[The Oscar-winning short film West Bank Story (2006) parodied the film, with Israeli and Palestinian gangs replacing the second generation Americans and Puerto Rican gangs - fighting over falafel stands.]

The Story

During the opening prologue, a breathtaking aerial shot of Manhattan from a bird's eye view captures the city with its bridge traffic and highway ramps, its waterfront docks, parks and skyscrapers. The camera passes over recognizable landmarks as it moves steadily to the Upper West Side of Manhattan, and then speedily zooms down and plunges into a concrete playground. A gang of 'cool' white youths are posed together in one corner of a basketball court, clicking their fingers to the syncopated rhythm of the musical score. The aggressive gang members leave the fenced-in playground and cross the tenement street.

In the famous, dazzling opening sequence, they gradually break into a highly-stylized dance and then burst into a daring, high-stepping sequence - an exhilarating, inventive, visual ballet of pirouettes, vigorous athletic moves, and running jumps that symbolizes their dominance and energy - they are readying themselves for a gang brawl.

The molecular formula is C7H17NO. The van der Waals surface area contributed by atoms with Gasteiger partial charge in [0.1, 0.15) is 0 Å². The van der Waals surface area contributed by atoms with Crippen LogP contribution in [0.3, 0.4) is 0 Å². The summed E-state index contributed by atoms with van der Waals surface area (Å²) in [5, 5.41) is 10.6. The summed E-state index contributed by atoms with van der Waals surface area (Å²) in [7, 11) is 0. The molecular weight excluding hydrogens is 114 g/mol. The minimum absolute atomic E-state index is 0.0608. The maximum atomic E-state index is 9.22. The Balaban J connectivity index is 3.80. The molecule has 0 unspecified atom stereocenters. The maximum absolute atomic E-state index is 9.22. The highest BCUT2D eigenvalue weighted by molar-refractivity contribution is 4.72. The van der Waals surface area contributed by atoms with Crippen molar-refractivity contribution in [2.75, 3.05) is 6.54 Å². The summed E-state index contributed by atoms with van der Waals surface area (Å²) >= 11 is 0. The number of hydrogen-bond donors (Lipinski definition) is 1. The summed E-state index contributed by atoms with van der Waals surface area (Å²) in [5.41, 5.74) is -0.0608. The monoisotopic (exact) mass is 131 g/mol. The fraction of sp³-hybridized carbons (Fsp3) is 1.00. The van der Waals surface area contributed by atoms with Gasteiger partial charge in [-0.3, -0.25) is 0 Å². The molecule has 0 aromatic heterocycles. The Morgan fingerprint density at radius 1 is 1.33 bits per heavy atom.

They are members of the Jets composed of white teens, led by brown-haired, All-American type Riff (Russ Tamblyn). [They represent one side of the racial rivalry, similar to Shakespeare's tense and feuding families, the Montagues and the Capulets.] Two of the gang members face off against one member of a rival gang, Sharks leader Bernardo (George Chakiris), a darker-skinned, black-haired Puerto Rican immigrant. He is joined by his gang members, and they pick up the beat by clicking their fingers. The gangs both are vying for control of the streets, alternating between dominance and submission. Two of the members provoke each other, and after an extended confrontation, a full-scale brawl breaks out when the Jets come to rescue Baby John (Eliot Feld), the youngest member of their gang, from an assault by the Sharks.